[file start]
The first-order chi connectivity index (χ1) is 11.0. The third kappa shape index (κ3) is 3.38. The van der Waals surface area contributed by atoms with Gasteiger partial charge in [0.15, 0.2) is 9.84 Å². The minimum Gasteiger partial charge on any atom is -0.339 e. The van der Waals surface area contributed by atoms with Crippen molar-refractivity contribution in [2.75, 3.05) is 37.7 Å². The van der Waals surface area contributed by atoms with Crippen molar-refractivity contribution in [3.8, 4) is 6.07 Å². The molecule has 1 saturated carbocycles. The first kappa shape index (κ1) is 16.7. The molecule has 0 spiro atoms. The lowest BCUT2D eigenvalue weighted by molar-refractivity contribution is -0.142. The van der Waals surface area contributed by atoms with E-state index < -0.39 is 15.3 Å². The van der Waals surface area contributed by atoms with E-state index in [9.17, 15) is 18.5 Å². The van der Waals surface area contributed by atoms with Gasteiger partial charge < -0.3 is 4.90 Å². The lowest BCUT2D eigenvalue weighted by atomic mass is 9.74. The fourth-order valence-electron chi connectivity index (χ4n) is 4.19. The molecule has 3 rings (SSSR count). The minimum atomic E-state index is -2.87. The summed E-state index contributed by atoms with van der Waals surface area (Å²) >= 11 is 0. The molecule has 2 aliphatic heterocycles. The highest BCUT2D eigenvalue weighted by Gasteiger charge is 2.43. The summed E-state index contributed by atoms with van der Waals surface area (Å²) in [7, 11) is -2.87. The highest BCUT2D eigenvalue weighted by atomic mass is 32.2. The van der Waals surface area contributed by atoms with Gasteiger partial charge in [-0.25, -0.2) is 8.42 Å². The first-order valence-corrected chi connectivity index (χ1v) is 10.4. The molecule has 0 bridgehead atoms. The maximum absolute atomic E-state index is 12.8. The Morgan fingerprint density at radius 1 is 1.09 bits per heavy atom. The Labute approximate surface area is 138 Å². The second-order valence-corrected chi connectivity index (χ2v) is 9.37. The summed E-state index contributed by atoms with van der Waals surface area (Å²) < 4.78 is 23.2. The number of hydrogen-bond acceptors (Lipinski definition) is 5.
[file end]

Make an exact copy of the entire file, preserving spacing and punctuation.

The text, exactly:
The first-order chi connectivity index (χ1) is 11.0. The third kappa shape index (κ3) is 3.38. The van der Waals surface area contributed by atoms with Gasteiger partial charge in [0.15, 0.2) is 9.84 Å². The minimum Gasteiger partial charge on any atom is -0.339 e. The van der Waals surface area contributed by atoms with Crippen molar-refractivity contribution in [2.75, 3.05) is 37.7 Å². The van der Waals surface area contributed by atoms with Crippen molar-refractivity contribution in [3.8, 4) is 6.07 Å². The molecule has 1 saturated carbocycles. The first kappa shape index (κ1) is 16.7. The molecule has 0 spiro atoms. The lowest BCUT2D eigenvalue weighted by molar-refractivity contribution is -0.142. The van der Waals surface area contributed by atoms with E-state index < -0.39 is 15.3 Å². The van der Waals surface area contributed by atoms with E-state index in [9.17, 15) is 18.5 Å². The van der Waals surface area contributed by atoms with Gasteiger partial charge < -0.3 is 4.90 Å². The lowest BCUT2D eigenvalue weighted by atomic mass is 9.74. The fourth-order valence-electron chi connectivity index (χ4n) is 4.19. The molecule has 3 rings (SSSR count). The minimum atomic E-state index is -2.87. The summed E-state index contributed by atoms with van der Waals surface area (Å²) >= 11 is 0. The molecule has 2 aliphatic heterocycles. The highest BCUT2D eigenvalue weighted by Gasteiger charge is 2.43. The summed E-state index contributed by atoms with van der Waals surface area (Å²) in [7, 11) is -2.87. The highest BCUT2D eigenvalue weighted by atomic mass is 32.2. The van der Waals surface area contributed by atoms with Gasteiger partial charge in [-0.25, -0.2) is 8.42 Å². The first-order valence-corrected chi connectivity index (χ1v) is 10.4. The molecule has 0 bridgehead atoms. The maximum absolute atomic E-state index is 12.8. The Morgan fingerprint density at radius 1 is 1.09 bits per heavy atom. The Labute approximate surface area is 138 Å². The second-order valence-corrected chi connectivity index (χ2v) is 9.37. The summed E-state index contributed by atoms with van der Waals surface area (Å²) < 4.78 is 23.2. The number of hydrogen-bond acceptors (Lipinski definition) is 5.